This process of creating a campus-wide directory of services that are specific to researchers and that already exist in campus academic support units and faculties will inevitably highlight gaps, which can be acted on later in the creation of new services. Enterprise software licensing for researchers, storage solutions for various types of data and specific use cases (i.e., data at rest vs. data in motion), and professional services like project management are some examples of services that may need to be enhanced. Some services, such as project management through the central IT department's project management office, may exist but may not yet have been specifically marketed and offered to researchers.
Other services may be duplicated across multiple groups at the institution: a service that is supported both centrally and by decentralized units; multiple software applications or storage infrastructure solutions that serve the same purpose without a strong rationale for having multiples; or even alternative solutions offered by different groups for the unexpressed but obvious purpose of competing with one another. When this happens, the following questions should be asked: Is this the most efficient use of campus resources, especially if the institution is publicly funded and using taxpayers' resources? Is this the optimal customer experience for researchers? In institutional units that are providing the same service, is this the most efficient way for the employees to work? Using this process of humble inquiry and raising these same questions to those in IT governance bodies and executive leadership forums can result in positive adjustments that will benefit researchers. Acting in the spirit of what's best for the institution, and not necessarily what's best for the individual unit, can create a stronger, more efficient, more user-friendly, and more intelligible suite of service offerings.
The next step is to formulate an agreed-upon method of requesting research support services through the portal. The goal here is to make this process as simple as possible for researchers. They should not have to wonder, or know ahead of time, which unit can help them; the portal will provide that information based on their needs. Through the integration of the portal with an IT service management (ITSM) system that has automated intake forms, each group that has a role to play in every research project will be notified early and will be triaged at the appropriate time. An intake form will enable researchers to simply request support through the portal, and then, based on their academic discipline and the nature of their research project, they will be directed to the correct service provider to initiate the process and will be handed off later to the next group at the appropriate stage in the research lifecycle. Maintaining the unique value proposition of local faculty IT support departments in this process is critical, as those departments have the relationships with the researchers in their areas and have specialized IT skills for their specific discipline. In most cases, the local faculty IT support department should be the service provider to shepherd the research computing needs of the researcher throughout this journey, staying engaged during the entirety of the research lifecycle as other research service providers swoop in and out to play their part.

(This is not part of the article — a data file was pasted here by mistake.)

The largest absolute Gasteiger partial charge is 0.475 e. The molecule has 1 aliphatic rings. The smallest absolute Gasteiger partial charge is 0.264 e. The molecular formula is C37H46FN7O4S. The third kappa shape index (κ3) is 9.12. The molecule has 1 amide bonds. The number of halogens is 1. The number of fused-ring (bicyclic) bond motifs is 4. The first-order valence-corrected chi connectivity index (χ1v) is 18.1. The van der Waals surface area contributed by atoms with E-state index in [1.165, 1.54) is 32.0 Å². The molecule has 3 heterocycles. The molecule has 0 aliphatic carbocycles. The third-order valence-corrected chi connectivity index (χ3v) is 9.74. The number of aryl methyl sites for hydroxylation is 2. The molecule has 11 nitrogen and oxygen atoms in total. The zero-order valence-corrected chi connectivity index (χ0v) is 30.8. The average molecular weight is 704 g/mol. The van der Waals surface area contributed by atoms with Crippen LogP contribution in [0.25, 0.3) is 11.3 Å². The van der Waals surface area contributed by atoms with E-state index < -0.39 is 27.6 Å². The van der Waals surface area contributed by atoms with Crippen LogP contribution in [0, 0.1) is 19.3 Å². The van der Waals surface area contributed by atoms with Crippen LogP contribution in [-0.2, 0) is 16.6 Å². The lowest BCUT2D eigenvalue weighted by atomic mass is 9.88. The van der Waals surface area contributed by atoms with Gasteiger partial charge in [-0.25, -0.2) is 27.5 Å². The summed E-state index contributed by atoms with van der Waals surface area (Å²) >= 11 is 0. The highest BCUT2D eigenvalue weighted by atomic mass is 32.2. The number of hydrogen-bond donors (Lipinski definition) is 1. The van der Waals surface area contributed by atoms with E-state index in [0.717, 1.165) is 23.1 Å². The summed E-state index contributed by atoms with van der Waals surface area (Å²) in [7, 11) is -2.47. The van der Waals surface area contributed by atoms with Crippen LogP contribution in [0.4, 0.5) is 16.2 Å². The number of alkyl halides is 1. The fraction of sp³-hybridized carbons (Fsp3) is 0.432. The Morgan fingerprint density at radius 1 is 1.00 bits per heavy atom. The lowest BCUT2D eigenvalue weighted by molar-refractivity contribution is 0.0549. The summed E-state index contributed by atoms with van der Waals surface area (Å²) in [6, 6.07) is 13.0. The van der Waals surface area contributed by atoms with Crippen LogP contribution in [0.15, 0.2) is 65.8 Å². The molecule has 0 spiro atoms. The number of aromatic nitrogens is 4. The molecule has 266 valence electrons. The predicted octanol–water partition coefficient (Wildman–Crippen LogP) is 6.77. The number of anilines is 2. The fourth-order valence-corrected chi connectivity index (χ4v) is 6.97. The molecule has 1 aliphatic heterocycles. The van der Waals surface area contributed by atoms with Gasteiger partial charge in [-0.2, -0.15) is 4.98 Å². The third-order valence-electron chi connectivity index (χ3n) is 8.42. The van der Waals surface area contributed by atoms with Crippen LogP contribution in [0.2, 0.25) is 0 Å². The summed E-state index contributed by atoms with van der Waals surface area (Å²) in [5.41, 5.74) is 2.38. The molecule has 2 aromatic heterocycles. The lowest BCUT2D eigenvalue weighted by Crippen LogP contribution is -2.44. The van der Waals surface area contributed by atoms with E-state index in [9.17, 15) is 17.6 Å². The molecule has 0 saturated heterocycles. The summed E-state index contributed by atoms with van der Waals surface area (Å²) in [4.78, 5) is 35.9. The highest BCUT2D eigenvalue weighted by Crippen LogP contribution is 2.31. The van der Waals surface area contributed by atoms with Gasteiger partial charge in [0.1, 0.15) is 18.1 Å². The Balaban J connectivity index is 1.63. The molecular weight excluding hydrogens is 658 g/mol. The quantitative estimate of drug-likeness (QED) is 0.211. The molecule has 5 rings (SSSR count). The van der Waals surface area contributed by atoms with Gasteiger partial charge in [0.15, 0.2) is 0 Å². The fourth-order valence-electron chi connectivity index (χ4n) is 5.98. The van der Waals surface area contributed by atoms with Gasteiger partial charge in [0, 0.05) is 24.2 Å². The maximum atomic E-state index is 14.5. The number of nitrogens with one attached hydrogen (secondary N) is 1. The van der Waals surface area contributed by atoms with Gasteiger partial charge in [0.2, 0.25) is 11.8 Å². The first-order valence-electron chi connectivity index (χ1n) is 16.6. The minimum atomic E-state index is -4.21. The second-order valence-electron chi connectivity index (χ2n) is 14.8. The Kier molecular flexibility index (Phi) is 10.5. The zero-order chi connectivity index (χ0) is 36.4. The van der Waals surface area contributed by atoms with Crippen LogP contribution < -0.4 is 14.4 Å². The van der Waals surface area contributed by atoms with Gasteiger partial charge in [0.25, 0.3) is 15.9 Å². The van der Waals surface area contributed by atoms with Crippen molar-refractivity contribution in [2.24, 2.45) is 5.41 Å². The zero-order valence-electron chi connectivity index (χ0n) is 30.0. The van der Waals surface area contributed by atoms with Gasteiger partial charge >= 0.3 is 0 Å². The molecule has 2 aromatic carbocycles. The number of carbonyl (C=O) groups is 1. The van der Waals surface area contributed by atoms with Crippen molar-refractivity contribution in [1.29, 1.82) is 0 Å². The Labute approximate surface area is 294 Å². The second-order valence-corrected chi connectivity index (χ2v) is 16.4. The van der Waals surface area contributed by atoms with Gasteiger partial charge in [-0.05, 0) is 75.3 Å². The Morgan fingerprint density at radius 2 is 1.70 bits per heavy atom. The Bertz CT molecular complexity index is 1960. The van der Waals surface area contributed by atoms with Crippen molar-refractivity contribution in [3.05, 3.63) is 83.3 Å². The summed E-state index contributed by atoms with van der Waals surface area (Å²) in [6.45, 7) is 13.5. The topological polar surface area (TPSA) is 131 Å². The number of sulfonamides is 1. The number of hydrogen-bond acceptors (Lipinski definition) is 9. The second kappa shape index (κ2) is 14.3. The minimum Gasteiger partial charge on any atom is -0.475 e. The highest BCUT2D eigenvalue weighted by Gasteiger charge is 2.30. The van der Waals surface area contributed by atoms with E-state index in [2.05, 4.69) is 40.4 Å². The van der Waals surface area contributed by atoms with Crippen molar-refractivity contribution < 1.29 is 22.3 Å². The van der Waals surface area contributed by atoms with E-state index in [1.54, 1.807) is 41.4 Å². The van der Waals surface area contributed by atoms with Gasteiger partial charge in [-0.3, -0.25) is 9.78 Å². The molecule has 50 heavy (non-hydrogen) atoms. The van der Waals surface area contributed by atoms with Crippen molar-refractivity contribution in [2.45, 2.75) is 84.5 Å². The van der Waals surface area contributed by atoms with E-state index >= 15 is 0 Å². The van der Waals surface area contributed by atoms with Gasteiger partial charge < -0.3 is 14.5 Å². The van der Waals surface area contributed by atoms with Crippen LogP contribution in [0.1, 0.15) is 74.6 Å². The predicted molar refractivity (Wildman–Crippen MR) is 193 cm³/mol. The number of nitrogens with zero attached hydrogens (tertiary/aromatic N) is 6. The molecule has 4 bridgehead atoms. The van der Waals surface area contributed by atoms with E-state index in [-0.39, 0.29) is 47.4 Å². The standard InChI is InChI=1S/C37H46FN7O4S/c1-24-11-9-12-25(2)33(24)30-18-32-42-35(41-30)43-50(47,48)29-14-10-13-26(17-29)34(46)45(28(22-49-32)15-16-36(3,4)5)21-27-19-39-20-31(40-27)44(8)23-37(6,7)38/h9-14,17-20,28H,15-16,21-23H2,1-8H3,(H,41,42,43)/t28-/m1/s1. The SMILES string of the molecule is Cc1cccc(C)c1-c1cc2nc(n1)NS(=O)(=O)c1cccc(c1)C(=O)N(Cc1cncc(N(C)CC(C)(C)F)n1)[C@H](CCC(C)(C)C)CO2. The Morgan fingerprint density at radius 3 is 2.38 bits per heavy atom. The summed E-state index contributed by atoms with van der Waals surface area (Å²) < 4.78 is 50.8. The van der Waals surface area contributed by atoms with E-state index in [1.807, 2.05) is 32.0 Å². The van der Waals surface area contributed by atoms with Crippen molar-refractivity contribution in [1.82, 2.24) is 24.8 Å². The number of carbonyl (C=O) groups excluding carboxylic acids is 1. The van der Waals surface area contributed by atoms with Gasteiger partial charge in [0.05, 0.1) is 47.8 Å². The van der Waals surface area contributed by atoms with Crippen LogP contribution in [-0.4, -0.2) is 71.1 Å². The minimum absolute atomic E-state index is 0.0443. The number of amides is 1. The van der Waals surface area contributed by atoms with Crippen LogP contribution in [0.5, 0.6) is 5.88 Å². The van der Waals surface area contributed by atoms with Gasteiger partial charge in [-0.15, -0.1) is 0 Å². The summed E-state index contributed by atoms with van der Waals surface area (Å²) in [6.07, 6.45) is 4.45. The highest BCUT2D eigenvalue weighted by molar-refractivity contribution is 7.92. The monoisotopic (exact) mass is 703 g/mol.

Beyond teaching and learning, supporting research is integral to any college or university, and more than ever, information technology is a critical component of the research process. Yet many centralized IT departments in higher education are not supporting research with the same intention and purpose as they display for educational technology. Often, research computing is the domain of local faculty IT support departments, and although these departments are critically important in providing the bespoke IT support that researchers need in their specific disciplines, more coordination and collaboration is required at an institutional level.
Creating a portal specifically for researchers can achieve this goal. With all of the services that are available to researchers pulled together in a "one-stop shop," or directory, researchers can more easily find what they are looking for, instead of scouring the complex and distributed web presence and organizational structure of the institution. This portal also ensures that every campus group providing support to researchers does so in an efficient and synchronized fashion, simplifying and increasing collaboration among stakeholders and guaranteeing that researchers receive the best-possible customer service experience. The result will be a more comprehensive and efficiently resourced suite of services for researchers—who will be more satisfied with their IT support—and ultimately, a significant and beneficial impact on institutional research.
Andrew McAlorum is Director, Client Services, Information Systems & Technology, at the University of Waterloo.
© 2023 Andrew McAlorum